Independent Voters: Nonpartisan Elections in NYC Aren’t That Radical

By Nancy Hanks | Related entries in News

First up: Fred Newman, US radical independent political strategist and consultant to Mike Bloomberg’s three (3) successful NYC Independence Party campaigns, as quoted by Michael Barbaro at the New York Times reports tonight about the recent NYC Charter Revision Commission mandate for nonpartisan elections.

And now, here’s what’s been shaking over the past couple of weeks for independent voters around the country:

The rules affecting voters in the primaries vary from state to state. In Connecticut, voters have to be registered in the party for at least 3 months in order to vote in that party’s primary.  In New York, voters have to wait until the next election cycle, called being in a “lock box”.  California independents (“decline-to-state”) are at the mercy of party bosses when it comes to voting in the Dem and Repub primaries.

Why is this important? Upwards of 40% of voters who consider themselves independent — and 45% of voters under the age of 30 — are currently disenfranchised in states that allow the parties to decide who votes. At a time when we desperately need new solutions, new ideas, new ways of looking at our problems, the voices and votes of independents are vital if we are to move forward.

Bob Reid at California Majority Report says it best when it comes to explaining why political parties are against California’s open primary initiative Proposition 14…

Colorado House Bill 1271, introduced by unaffiliated state legislator Kathleen Curry with support from unaffiliated county commissioner Joelle Riddle, would make it easier for unaffiliated candidates, was amended Monday night to make it effective immediately…

Independent attorney Harry Kresky says NYC should take another run at nonpartisan elections…

Tom Burrell echoes Dr. Lenora Fulani’s comments on education at Rev. Al Sharpton’s 2010 National Action Network conference.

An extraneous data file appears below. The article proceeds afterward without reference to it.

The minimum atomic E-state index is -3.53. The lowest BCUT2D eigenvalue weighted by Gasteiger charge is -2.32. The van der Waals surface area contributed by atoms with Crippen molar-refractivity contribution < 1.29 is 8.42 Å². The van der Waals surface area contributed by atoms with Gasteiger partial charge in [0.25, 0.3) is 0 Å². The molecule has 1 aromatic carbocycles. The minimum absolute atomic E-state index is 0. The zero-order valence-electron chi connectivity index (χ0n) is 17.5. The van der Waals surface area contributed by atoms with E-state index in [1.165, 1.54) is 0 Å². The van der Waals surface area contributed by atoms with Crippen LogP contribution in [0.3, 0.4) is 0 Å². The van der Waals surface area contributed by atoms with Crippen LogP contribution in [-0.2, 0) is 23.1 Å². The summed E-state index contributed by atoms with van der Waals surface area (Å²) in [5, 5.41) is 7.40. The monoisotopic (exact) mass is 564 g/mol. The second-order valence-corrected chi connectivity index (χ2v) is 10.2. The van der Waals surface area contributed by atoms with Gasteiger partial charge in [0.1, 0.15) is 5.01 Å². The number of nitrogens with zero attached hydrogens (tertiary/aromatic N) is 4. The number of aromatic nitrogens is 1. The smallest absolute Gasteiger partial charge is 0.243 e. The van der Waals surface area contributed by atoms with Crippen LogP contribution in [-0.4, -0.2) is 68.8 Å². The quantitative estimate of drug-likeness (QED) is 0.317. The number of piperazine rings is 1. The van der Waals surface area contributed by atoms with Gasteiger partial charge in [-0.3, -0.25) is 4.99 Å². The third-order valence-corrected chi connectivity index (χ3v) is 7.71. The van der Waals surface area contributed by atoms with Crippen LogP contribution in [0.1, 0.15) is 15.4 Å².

Utah League of Independent Voters Launches Online Debate for Candidates in 3rd Congressional District (Poli-Tea)

Changing Charter without strings (By Greg David, Crain’s New York) In the end, the Charter proposals will likely be on term limits and on nonpartisan elections, to be accompanied by radical changes to encourage more participation. Early voting, mail voting and same-day registration would all make the nonpartisan option more attractive.

College Independents host first group event – Newly-formed student group held panel discussion on future of politics in Washington (By: Adam Zeldin, The Johns Hopkins News Letter)

Limits of the Two-Party Primary (By Kellyn Brown, Flathead Beacon) Most of us consider Montana’s primaries to be “open” in that anyone can vote by simply choosing to fill out a Democratic or Republican ballot on June 8. But there are limits to that openness since, while you don’t have to register with either political party to participate, you are still pigeonholed into picking between the two. Well, what if you weren’t?

From the U.S. to the U.K., new political winds (By Mark Penn, Washington Post) In the United States, two mainstream movements have tried in recent years to capitalize on strands of dissatisfaction: John Anderson, a Republican congressman from Illinois who adopted liberal social and environmental views, got a modest amount of support from better-educated voters and college students as an independent presidential candidate in 1980. Barack Obama did particularly well with what would have been Anderson constituencies. The second attempt was by independent tycoon Ross Perot. His voters were primarily concerned about reducing the size of government and the deficit (large aspects of today’s Tea Party agenda). At its core, the movement behind Perot was anti-government, while Anderson voters were for restrained but activist government. [NOTE: Actually, the second attempt was Lenora Fulani's historic run in 1988 when she became the first woman and first African American to be on the ballot for President in all 50 states. She ran as an independent and laid the groundwork for both Ross Perot's run in 1992, as well as for Barack Obama's win in 2008.]

Will The Youth Vote Trump Tea Party In Midterm Elections? (Bakari Kitwana/NewsOne, Huffington Post)

Poll gives Charlie Crist 6-point lead over Rubio (By Jim Stratton, Orlando Sentinel) Independent voters support Crist over Rubio 55-19, with Meek getting 13 percent.

More news for independent voters at The Hankster


This entry was posted on Thursday, May 13th, 2010 and is filed under News. You can follow any responses to this entry through the RSS 2.0 feed. You can leave a response, or trackback from your own site.

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